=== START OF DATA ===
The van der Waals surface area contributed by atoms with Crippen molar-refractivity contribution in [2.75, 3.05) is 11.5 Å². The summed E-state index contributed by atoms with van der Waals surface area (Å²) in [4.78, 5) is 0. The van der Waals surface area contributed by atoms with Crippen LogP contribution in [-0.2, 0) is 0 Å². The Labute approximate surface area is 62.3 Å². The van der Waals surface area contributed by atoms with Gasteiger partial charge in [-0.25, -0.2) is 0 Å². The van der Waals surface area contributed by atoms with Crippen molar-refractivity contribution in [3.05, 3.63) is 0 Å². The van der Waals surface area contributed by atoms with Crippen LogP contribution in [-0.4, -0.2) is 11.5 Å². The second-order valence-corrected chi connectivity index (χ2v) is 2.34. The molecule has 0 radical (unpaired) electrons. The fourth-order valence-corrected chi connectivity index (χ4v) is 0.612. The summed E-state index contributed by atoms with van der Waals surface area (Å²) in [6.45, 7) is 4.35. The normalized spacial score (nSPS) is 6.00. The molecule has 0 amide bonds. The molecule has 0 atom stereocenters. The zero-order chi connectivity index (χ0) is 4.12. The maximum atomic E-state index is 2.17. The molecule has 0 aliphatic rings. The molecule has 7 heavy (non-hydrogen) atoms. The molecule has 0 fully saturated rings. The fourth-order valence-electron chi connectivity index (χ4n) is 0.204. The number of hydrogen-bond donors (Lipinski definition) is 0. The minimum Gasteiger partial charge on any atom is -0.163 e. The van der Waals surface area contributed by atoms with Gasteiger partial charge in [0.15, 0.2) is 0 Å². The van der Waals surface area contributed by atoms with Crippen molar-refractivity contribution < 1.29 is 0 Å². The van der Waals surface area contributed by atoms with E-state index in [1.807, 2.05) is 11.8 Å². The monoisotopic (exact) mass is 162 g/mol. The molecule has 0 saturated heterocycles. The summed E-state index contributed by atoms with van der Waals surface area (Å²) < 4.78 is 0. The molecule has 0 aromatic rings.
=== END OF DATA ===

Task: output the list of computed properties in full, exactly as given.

The van der Waals surface area contributed by atoms with Crippen molar-refractivity contribution in [2.75, 3.05) is 11.5 Å². The summed E-state index contributed by atoms with van der Waals surface area (Å²) in [4.78, 5) is 0. The van der Waals surface area contributed by atoms with Crippen LogP contribution in [-0.2, 0) is 0 Å². The Labute approximate surface area is 62.3 Å². The van der Waals surface area contributed by atoms with Gasteiger partial charge in [-0.25, -0.2) is 0 Å². The van der Waals surface area contributed by atoms with Crippen molar-refractivity contribution in [3.05, 3.63) is 0 Å². The van der Waals surface area contributed by atoms with Crippen LogP contribution in [-0.4, -0.2) is 11.5 Å². The second-order valence-corrected chi connectivity index (χ2v) is 2.34. The molecule has 0 radical (unpaired) electrons. The fourth-order valence-corrected chi connectivity index (χ4v) is 0.612. The summed E-state index contributed by atoms with van der Waals surface area (Å²) in [6.45, 7) is 4.35. The normalized spacial score (nSPS) is 6.00. The molecule has 0 amide bonds. The molecule has 0 atom stereocenters. The zero-order chi connectivity index (χ0) is 4.12. The maximum atomic E-state index is 2.17. The molecule has 0 aliphatic rings. The molecule has 7 heavy (non-hydrogen) atoms. The molecule has 0 fully saturated rings. The fourth-order valence-electron chi connectivity index (χ4n) is 0.204. The number of hydrogen-bond donors (Lipinski definition) is 0. The minimum Gasteiger partial charge on any atom is -0.163 e. The van der Waals surface area contributed by atoms with Gasteiger partial charge in [0.15, 0.2) is 0 Å². The van der Waals surface area contributed by atoms with Crippen molar-refractivity contribution < 1.29 is 0 Å². The van der Waals surface area contributed by atoms with E-state index in [1.807, 2.05) is 11.8 Å². The monoisotopic (exact) mass is 162 g/mol. The molecule has 0 saturated heterocycles. The summed E-state index contributed by atoms with van der Waals surface area (Å²) < 4.78 is 0. The molecule has 0 aromatic rings.